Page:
Watchdog: Friday’s Budget Deal in Congress Could Raise Debt $2.1 TRILLION Watchdog: Friday’s Budget Deal in Congress Could Raise Debt $2.1 TRILLION – NTK Network

Watchdog: Friday’s Budget Deal in Congress Could Raise Debt $2.1 TRILLION

The deal Congress passed Friday morning ended a brief government shutdown, but at a cost that will be paid by future generations of Americans.

By NTK Staff | 02.09.2018 @10:15am
Watchdog: Friday’s Budget Deal in Congress Could Raise Debt $2.1 TRILLION

Congress ended a very brief government shutdown on Friday morning, with strong majorities in both the Senate and the House passing a bill that funds the government through March 23 and raises spending caps for the next two fiscal years.

The vote in the Senate, at 1:31am ET, was 71 to 28, with 34 Republicans, 36 Democrats, and one independent supporting the bill. Sixteen Republicans, 11 Democrats, and one independent opposed the bill.

The vote in the House, at 5:32am ET, was 240 to 186, with 167 Republicans and 73 Democrats supporting the bill. Sixty-seven Republicans and 119 Democrats opposed the bill.

Although the vote ended an hours-long shutdown and kicked the spending can six weeks down the road, at least one budget watchdog is warning that the deal on spending caps will bust open America’s debt to the tune of up to $2.1 trillion.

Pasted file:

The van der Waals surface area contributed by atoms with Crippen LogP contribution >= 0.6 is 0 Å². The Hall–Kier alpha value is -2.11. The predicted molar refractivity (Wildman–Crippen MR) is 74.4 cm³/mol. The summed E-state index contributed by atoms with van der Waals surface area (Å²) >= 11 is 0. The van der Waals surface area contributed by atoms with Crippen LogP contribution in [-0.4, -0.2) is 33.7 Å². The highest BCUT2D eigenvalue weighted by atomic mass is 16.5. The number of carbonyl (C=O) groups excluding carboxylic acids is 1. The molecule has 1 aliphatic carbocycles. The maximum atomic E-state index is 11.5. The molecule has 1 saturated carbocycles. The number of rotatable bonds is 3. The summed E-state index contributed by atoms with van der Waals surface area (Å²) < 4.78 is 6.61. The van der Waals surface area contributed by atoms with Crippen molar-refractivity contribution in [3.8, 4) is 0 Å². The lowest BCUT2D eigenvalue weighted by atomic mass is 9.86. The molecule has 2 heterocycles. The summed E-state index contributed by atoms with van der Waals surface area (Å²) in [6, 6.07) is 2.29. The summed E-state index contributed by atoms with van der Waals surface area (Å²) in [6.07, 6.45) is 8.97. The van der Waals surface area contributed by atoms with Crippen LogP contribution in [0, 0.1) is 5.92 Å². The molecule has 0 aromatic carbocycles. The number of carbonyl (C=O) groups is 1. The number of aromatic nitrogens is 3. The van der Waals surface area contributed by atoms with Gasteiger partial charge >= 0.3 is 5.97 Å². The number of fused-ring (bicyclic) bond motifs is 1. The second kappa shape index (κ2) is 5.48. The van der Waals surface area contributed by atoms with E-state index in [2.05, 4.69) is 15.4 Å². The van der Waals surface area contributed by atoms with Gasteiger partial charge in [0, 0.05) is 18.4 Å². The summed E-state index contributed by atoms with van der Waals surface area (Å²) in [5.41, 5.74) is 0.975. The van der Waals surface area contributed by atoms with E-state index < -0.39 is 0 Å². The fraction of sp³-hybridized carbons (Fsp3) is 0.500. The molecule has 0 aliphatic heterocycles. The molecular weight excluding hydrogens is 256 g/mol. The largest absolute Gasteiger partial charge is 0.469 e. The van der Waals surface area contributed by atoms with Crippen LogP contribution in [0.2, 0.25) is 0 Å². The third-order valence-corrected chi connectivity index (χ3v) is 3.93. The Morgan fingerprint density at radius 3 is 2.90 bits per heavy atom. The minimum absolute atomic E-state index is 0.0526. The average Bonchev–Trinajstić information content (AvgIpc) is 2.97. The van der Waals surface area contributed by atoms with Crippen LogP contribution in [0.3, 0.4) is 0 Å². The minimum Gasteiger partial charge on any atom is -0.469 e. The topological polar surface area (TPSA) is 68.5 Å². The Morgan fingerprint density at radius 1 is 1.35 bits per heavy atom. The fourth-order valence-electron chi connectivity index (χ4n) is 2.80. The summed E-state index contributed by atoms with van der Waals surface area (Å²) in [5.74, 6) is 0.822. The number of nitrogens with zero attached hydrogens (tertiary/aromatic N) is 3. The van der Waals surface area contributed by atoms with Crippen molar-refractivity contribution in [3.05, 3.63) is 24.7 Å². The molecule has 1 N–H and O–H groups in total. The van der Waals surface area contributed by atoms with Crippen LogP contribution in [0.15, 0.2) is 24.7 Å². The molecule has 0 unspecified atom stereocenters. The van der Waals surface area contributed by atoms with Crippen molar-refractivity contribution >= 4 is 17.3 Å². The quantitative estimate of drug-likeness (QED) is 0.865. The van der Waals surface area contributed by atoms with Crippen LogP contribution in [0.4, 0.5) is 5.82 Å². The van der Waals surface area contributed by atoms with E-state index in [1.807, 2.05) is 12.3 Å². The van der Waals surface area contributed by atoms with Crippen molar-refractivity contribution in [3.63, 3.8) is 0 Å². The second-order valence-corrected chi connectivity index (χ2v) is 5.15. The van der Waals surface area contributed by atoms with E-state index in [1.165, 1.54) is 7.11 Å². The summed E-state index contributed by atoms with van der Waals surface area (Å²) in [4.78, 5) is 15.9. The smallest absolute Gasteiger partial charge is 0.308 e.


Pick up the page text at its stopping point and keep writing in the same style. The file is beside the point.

The Committee for a Responsible Federal Budget (CRFB) wrote:

This deal comes with a hefty price tag of $320 billion over ten years according to the Congressional Budget Office, despite the fact that most of the deal is only temporary. It would push the deficit in 2019 clearly above $1 trillion to $1.2 trillion.

That $320 billion mostly reflects near-term costs, however. If temporary provisions in the bill were made permanent, the ultimate cost could increase to $1.7 trillion, or $2.1 trillion including interest, and increase debt to 105 percent of Gross Domestic Product (GDP) by 2027. Coming on the heels of the $1.5 trillion tax cut in December, this deal would be another huge blow to fiscal responsibility.

In addition, CRFB noted that while the deal adds $419 billion in 10-year costs, it only offsets less than one quarter ($100 billion) of those 10-year costs.

The budget deal is considered a win for some in both parties, and ends the specter of another shutdown, but at a cost that will be paid by future generations of Americans.

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